Whether or not you live in a state that requires you to show evidence of your students’ growth, assessing your students at the beginning of the year to evaluate what they can do with the language is really a good idea!
Why do I pre-assess my French 3 students?
In French 3, we leave the Novice realm and venture into Intermediate territory: speaking in strings of sentences, writing using connected sentences, using multiple tenses, etc. Also, and perhaps most importantly, pre-assessing my students enables individual goal-setting for the year.
If you are not sure whether or not you should do this or even read this post, just click here and enjoy perusing what pertinent information my students and I have access to in order to set our goals for the year. If perusing is not your thing, check this out:
When do I assess them?
I wait until the second week of class to assess them. I like to spend the first week reconnecting with my students after not seeing them for a whole school year (I teach French 1 but not French 2) and getting them used to hearing French 90% of class time again.
How do I assess them (1/2)?
Because I am addicted to Integrated Performance Assessments (I never get tired of saying why: Authentic, All modes of communication, Cultural, and my favorite: Students learn while being assessed), I use this IPA on the theme of vacation.
Interpretive reading: I can comprehend main ideas and some details in a travel brochure for teenagers
Interpretive listening: I can comprehend main ideas when francophone speakers talk about their vacation (I have confession to make: this resources is not authentic. Sacrilege! I am using a textbook video. It is a very high quality video, with speakers from 3 different francophone countries speaking in their local accent at a very authentic pace, now go ahead and shoot me:))
Interpersonal conversation: students exchange opinions about which vacation package they like the most in the brochure and why.
Presentational writing: they write to their e-pal to suggest a vacation together based on the brochure.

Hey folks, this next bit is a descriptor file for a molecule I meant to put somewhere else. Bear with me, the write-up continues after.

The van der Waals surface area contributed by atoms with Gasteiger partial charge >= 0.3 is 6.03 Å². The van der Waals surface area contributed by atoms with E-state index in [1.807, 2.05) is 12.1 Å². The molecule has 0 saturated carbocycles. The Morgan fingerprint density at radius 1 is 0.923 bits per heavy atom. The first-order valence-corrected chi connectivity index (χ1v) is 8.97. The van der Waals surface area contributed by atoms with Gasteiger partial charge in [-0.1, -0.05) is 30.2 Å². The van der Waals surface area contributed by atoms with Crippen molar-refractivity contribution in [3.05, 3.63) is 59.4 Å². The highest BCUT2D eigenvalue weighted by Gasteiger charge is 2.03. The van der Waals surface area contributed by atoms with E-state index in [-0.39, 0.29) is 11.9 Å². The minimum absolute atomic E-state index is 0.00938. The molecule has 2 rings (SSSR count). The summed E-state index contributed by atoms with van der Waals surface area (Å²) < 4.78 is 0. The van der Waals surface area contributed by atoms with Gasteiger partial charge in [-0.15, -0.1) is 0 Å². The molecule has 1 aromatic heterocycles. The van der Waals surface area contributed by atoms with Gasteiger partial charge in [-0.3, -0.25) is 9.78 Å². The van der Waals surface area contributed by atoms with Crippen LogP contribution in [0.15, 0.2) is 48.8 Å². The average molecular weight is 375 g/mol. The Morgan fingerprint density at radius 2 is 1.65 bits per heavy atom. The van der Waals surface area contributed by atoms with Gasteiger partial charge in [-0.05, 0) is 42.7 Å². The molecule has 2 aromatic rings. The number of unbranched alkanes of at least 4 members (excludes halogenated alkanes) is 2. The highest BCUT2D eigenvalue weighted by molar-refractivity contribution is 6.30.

How do I assess them (2/2)?
Our wonderful Ohio Foreign Language Association recommends using rubrics at the level students are at (I.e. end of the year French 2 rubrics in this case). I tried that first and it did not really work for me. So I am using end of the year French 3 rubrics. Whether or not you like or agree with my rubrics, it does not really matter. There are tons of wonderful rubrics out there, feel free to choose the ones that work for you, but I think it is important to use end of the year rubric because it will give students an idea of where they are and what the path is to meet or exceed expectations at the end of the year. If you use a proficiency rubric such as this one that shows all the proficiency levels, that works well also.
How long does it take?
With my class of 24 students, it took me 3 days to run the IPA:
Day 1: Interpretive reading
Day 2: Interpretive listening
Day 3: Feed-back on interpretive reading + conversation in groups of 3 + presentational writing (I always cheat: I run the conversations while students are writing). I had to have one group come back after school to run their conversation.
The logistics of IPAs are always challenging so if anyone has good tricks to share on how to run an IPA smoothly, I am all ears!
How do I provide feed-back?
Let me say here that this assessment is absolutely not for a grade since it is formative. Some teachers have asked me how to keep students motivated to do their best without a grade. I guess, I ask students to give me their best because this will help them set goals for the year and most of them do their best. I have wonderful students.
After scoring the IPA using the rubrics, I sit down with each students individually (before school, during my lunch, during a study hall, after school, it is quite intense and my husband gets annoyed at me for leaving the house even earlier for 2 weeks in a row). I use this document to share how they did for each skill: interpretive listening, interpretive reading, interpersonal conversation, and presentational writing.
I focus first on what they can already do, hey let’s celebrate! Then, I move on to some suggested goals for the year. I strive to make the goals as SMART as possible. Finally, I ask students to either select one of my goals or write down their own. This becomes their focus goal for the year.
I love sitting down with students individually, it is so worth it! You may wonder if students even care about this whole feed-back process? Well, these two anecdotes tell me some of them do: 1) we talk about how we feel everyday (our daily warm-up). Two or three weeks ago, Ben attempted to use the past tense, he stumbled and self corrected a few times. Some students started chatting. I said “shhh, Ben is working towards his goal for the year!”. Everyone paid attention and once he was done, we all clapped! 2) Every Monday we talk about our week-end. This past Monday, I was modeling with Cody, who spoke in strings of sentences for the first time this year. I praised him out loud for working towards his personal goal and you should have seen the smile on his face.
My pre-assessment method and rubrics may not be perfect, but I am very pleased to see my students embrace their goals. I plan to revisit the goals mid year and again at the end of the year. Pre-assessments can be cumbersome to administer but they are extremely valuable. Do you pre-assess your students? How?
(image credit: http://studentsuccess.unc.edu/setting-goals/)